How to Make That Nest Egg Last All The Way Through Retirement

NEW YORK (MainStreet) – If you can retire without outliving your nest egg or going back to work, congratulations: You're a rare breed.

Both Franklin Templeton and Voya Financial conducted surveys recently that concluded retirees aren't all that confident that their money will last throughout their retirement. According to Voya, six out of 10 retirees say their retirement was somewhat or very unexpected, 51% have never tried to determine if their current retirement savings will last, 39% know it won't last 20 years and 13% don't know how much savings they have in the bank at all.

Franklin Templeton, meanwhile, found that 55% of Americans are considering working during their retirement, with 30% of those ages 18 through 24 planning to never retire at all. Topping the concerns of those planning to retire are running out of money (27%) and health/medical issues (27%).

“Conventional thinking and attitudes about what it means to retire are changing. By taking action now — via saving and planning for retirement — individuals can help ensure that they're able to embrace this next phase of life,” says Michael Doshier, vice president of retirement marketing for Franklin Templeton Investments. “They can also reduce the stress increasingly associated with not having enough money to retire.”

With Voya noting that 59% working Americans are very or extremely concerned about outliving their retirement savings — with 74% having never calculated their monthly retirement income needs — just taking that first step can be tough. James Nichols, head of retirement income and advice strategy for retirement solutions at Voya, advises retirees that they'll need 70% of their annual income to continue their current lifestyle in retirement. He also notes that planning for 30 years of retirement or more is key to success.

“Of course, some people will need more than that and some will need less depending of their lifestyle desires, health expenses, retirement plans and other factors,” Nichols says. “To adjust for inflation, make sure your money is still working for you in retirement ... Make sure your portfolio is not too conservative and that you diversify your investments.”

That means throwing as much as you possibly can into your retirement. Max out your 401(k) and IRA if possible, Nichols suggests, and increase your savings with every raise or bonus. Also, don't forget to make those increased catch-up contributions once you turn 50.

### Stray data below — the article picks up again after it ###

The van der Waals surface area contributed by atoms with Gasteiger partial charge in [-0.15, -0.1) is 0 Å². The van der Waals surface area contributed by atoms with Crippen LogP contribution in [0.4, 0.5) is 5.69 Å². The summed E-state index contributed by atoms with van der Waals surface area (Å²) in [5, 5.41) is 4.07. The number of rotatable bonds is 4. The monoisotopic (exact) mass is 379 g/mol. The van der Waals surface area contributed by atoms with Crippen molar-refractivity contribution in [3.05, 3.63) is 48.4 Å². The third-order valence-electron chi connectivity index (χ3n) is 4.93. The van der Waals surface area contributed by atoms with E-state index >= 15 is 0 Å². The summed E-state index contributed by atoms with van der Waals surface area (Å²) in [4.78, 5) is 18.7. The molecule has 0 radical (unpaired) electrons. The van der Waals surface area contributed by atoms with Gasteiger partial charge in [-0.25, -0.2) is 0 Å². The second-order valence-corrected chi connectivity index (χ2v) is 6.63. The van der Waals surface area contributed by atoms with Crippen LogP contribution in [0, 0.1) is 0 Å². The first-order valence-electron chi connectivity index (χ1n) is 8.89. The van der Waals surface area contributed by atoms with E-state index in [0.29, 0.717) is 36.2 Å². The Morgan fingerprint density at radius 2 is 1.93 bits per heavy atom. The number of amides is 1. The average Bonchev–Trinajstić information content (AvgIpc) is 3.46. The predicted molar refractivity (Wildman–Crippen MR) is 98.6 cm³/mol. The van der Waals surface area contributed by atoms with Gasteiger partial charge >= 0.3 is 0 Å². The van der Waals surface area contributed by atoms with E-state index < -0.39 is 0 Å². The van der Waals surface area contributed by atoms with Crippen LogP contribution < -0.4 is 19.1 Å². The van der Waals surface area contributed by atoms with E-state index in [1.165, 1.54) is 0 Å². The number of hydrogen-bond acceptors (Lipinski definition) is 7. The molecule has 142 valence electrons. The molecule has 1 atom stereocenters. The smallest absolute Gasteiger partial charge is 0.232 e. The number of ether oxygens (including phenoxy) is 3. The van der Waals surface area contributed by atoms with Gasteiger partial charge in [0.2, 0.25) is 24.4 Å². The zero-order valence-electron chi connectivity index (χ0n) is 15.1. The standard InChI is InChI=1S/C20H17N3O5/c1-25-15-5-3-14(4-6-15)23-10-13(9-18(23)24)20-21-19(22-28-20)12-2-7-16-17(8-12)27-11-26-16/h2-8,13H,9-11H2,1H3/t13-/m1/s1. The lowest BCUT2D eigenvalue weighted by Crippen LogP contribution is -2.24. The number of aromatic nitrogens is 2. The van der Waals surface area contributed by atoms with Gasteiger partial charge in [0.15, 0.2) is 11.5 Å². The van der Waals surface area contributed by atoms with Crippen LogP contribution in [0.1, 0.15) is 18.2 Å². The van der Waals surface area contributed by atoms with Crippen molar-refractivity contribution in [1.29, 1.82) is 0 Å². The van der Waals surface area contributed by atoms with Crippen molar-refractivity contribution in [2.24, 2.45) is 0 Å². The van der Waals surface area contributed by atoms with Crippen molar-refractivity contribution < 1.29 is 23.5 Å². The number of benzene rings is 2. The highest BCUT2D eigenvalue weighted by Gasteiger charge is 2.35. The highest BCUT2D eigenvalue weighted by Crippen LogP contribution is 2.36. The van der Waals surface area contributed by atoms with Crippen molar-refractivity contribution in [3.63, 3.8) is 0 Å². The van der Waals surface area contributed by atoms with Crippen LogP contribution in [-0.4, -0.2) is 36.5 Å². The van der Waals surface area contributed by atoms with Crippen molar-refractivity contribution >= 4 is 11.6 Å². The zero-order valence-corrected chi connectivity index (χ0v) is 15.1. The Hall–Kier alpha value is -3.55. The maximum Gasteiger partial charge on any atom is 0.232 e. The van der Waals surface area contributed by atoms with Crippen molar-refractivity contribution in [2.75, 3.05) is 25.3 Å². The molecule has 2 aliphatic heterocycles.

But resist the urge to tap into Social Security benefits until you absolutely need them. There's a reason Voya says 82% of Millennials believe that Social Security will pay them little to nothing when they retire, and it's because overeager recipients are taking small payments now. Franklin Templeton notes that 39% of would-be retirees don't even know how much Social Security will pay out, 22% don't know when to start taking it and 37% don't think it will pay out as much as they think it will by the time they retire.

On top of that, 59% of retirees told Franklin Templeton they took Social Security before full retirement age; only 16% began at full retirement age; and just 7% delayed until after full retirement age. Of those who took it early, 42% said they did so just because they were eligible.

“When it comes to Social Security, most people don’t delay gratification – and it hurts them,” Voya's Nichols says. “You can increase your monthly benefit amount by 75% if you are able to defer starting your Social Security until age 70; this can add up to a lot of money!”

That comes in handy when inflation takes a huge bite. When it comes to actual spending in retirement, the Franklin Templeton survey found that 37% of retirees increase their spending as retirement wears on: 28% of that group reports an increase one to five years into retirement, 42% six to 10 years in and 44% after 11 years or more years. For a lot of retirees, that means more time working.

Most working Americans understand they are likely to be working into their late 60s, even 70s,” Nichols says. “For today’s workers, it is a different reality than for retirees and previous generations, with the decline of pensions, longer lifespans and limited savings. Saving early and planning with the help of a financial professional can mean a difference of years of additional time in retirement.”

Once again, it comes back to hitting that 70% income figure. Unfortunately, Franklin Templeton found that 36% of non-retired respondents expect to live on an amount less than 70% of their current income. Roughly 45% of retirees says they already live on less than 70% of their pre-retirement income.

But it doesn't have to be that way. Nichols and advisors at Merrill Lynch suggest investing in a combination of health savings accounts and long-term care insurance to hedge against financially disastrous medical costs. They also advise being open to downsizing and shedding a 20- to 30-year mortgage commitment in favor of a clean slate. Most importantly, Franklin Templeton's Doshier says, work with a financial advisor on a written plan and take the guesswork out of your retirement strategy.

"There's no one-size-fits-all strategy when it comes to investing for longevity; it depends on a person's individual time horizon and tolerance for risk," says Debra Greenberg, director of IRA product management at Merrill Lynch. "Start doing your homework today so you can be well prepared for tomorrow."

— Written by Jason Notte in Portland, Ore., for MainStreet

To follow the writer on Twitter, go to http://twitter.com/notteham.

This article is commentary by an independent contributor. At the time of publication, the author held TK positions in the stocks mentioned.

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